Crogan is right to call game studies naïve; we have underemphasized the role of military technology as an important foundation of computer games. His book offers a welcome new perspective that belongs on the shelves of any games scholar, for all of us should embrace the many traditions that intersect with digital games. But another naivety is at work in Gameplay Mode too: one that takes computer games’ undeniable genealogical relationship to military logistics as primary, trumping all others. Gameplay Mode’s strength is its convincing account of Cold War military technology’s unseen influence on video games. Its weakness, perhaps, comes from the assumption that such origins can only ever stain the medium until we cast it off through the same predictable critiques leftist cultural critics have provided for decades.
Gameplay mode worries Crogan because it recuperates all experience into logistics, so that “all the interacting elements can be perceived and controlled effectively.” And he’s got a point: even the purportedly progressive uses of games for education and social good wind up becoming attempts to account for their own future efficacy. But in his attempt to rescue contingency, to fight “a battle for criticality against the overarching tendency of the program industries to standardize and predetermine the nature of access and utilization of their products” (p.174-175), Crogan may miss the fact that logistics itself is a toy worth playing with, a feature of the world that both haunts and intrigues us. In that sense, gameplay mode not only makes us complicit in the Cold War’s logics, but also provides us with the pleasure—and the honesty—of fessing up to that complicity.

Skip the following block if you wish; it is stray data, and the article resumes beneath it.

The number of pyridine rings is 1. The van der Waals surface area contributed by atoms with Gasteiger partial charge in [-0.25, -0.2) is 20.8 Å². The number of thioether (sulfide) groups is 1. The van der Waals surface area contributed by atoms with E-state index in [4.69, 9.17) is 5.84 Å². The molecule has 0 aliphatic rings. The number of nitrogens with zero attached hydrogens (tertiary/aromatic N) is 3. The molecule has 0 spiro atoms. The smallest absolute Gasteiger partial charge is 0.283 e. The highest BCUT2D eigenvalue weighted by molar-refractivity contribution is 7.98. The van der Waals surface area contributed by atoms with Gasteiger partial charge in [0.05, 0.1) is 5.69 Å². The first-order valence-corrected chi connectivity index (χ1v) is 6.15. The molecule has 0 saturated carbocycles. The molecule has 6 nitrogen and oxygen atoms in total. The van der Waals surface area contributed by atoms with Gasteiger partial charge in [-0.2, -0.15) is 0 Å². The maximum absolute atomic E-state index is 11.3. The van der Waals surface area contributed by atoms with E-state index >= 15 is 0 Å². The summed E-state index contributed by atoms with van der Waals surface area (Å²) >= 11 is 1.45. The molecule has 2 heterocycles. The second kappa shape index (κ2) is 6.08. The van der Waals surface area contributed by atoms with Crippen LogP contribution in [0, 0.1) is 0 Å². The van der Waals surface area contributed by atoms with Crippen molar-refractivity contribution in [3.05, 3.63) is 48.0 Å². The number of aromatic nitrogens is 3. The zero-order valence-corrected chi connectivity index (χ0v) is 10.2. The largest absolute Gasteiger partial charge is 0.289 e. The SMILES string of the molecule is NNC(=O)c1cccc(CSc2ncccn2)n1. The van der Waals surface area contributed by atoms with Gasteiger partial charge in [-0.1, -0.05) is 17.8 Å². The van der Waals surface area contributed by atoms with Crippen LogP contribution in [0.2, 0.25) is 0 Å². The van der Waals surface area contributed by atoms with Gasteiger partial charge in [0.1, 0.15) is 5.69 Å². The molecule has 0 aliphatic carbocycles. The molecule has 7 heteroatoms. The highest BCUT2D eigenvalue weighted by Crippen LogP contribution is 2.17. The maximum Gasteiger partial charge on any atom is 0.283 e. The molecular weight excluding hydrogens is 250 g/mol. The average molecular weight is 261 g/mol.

Bogost, Ian (2007). Persuasive Games: The Expressive Power of Videogames. Cambridge, Mass: MIT Press.
Crogan, Patrick (2011). Gameplay Mode: War, Simulation, and Technoculture. Minneapolis: University of Minnesota Press.
Galloway, Alexander R. and Eugene Thacker (2007). The Exploit: A Theory of Networks. Minneapolis: University of Minnesota Press.
Lotringer, Sylvètre and Paul Virilio (2008). Pure War. Trans. Mark Polizzotti and Brian O’Keefe. Semiotext(e).
Penley, Constance and Andrew Ross (1991). Technoculture. Minneapolis: University of Minnesota Press.
Wardrip-Fruin, Noah (2009). Expressive Processing: Digital Fictions, Computer Games, and Software Studies. Cambridge, Mass.: MIT Press.